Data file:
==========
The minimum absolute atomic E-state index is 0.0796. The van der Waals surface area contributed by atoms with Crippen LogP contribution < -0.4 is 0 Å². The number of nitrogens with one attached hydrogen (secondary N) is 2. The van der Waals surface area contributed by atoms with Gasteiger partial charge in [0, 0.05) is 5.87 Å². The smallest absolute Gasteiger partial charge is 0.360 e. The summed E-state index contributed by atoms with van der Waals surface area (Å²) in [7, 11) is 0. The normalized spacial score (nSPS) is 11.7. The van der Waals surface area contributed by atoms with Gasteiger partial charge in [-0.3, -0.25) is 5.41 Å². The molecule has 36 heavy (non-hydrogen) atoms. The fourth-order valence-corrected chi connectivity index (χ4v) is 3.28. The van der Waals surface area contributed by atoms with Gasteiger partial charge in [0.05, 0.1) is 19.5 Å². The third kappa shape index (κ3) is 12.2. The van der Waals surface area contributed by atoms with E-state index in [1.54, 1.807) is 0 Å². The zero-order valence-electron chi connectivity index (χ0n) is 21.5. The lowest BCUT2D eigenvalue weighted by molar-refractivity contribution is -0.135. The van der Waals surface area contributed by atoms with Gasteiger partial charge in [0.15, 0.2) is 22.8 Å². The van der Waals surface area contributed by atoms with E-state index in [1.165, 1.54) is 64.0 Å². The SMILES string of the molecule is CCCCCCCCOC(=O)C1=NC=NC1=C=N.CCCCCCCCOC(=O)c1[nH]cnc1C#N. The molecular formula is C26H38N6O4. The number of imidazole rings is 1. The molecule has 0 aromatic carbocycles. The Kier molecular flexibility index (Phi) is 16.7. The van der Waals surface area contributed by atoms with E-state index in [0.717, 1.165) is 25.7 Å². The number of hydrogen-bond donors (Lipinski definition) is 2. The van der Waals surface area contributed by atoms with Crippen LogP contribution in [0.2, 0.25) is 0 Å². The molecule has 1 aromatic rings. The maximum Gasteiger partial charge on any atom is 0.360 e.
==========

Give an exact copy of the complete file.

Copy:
The minimum absolute atomic E-state index is 0.0796. The van der Waals surface area contributed by atoms with Crippen LogP contribution < -0.4 is 0 Å². The number of nitrogens with one attached hydrogen (secondary N) is 2. The van der Waals surface area contributed by atoms with Gasteiger partial charge in [0, 0.05) is 5.87 Å². The smallest absolute Gasteiger partial charge is 0.360 e. The summed E-state index contributed by atoms with van der Waals surface area (Å²) in [7, 11) is 0. The normalized spacial score (nSPS) is 11.7. The van der Waals surface area contributed by atoms with Gasteiger partial charge in [-0.3, -0.25) is 5.41 Å². The molecule has 36 heavy (non-hydrogen) atoms. The fourth-order valence-corrected chi connectivity index (χ4v) is 3.28. The van der Waals surface area contributed by atoms with Gasteiger partial charge in [0.05, 0.1) is 19.5 Å². The third kappa shape index (κ3) is 12.2. The van der Waals surface area contributed by atoms with E-state index in [1.54, 1.807) is 0 Å². The zero-order valence-electron chi connectivity index (χ0n) is 21.5. The lowest BCUT2D eigenvalue weighted by molar-refractivity contribution is -0.135. The van der Waals surface area contributed by atoms with Gasteiger partial charge in [0.15, 0.2) is 22.8 Å². The van der Waals surface area contributed by atoms with E-state index in [1.165, 1.54) is 64.0 Å². The SMILES string of the molecule is CCCCCCCCOC(=O)C1=NC=NC1=C=N.CCCCCCCCOC(=O)c1[nH]cnc1C#N. The molecular formula is C26H38N6O4. The number of imidazole rings is 1. The molecule has 0 aromatic carbocycles. The Kier molecular flexibility index (Phi) is 16.7. The van der Waals surface area contributed by atoms with E-state index in [0.717, 1.165) is 25.7 Å². The number of hydrogen-bond donors (Lipinski definition) is 2. The van der Waals surface area contributed by atoms with Crippen LogP contribution in [0.2, 0.25) is 0 Å². The molecule has 1 aromatic rings. The maximum Gasteiger partial charge on any atom is 0.360 e.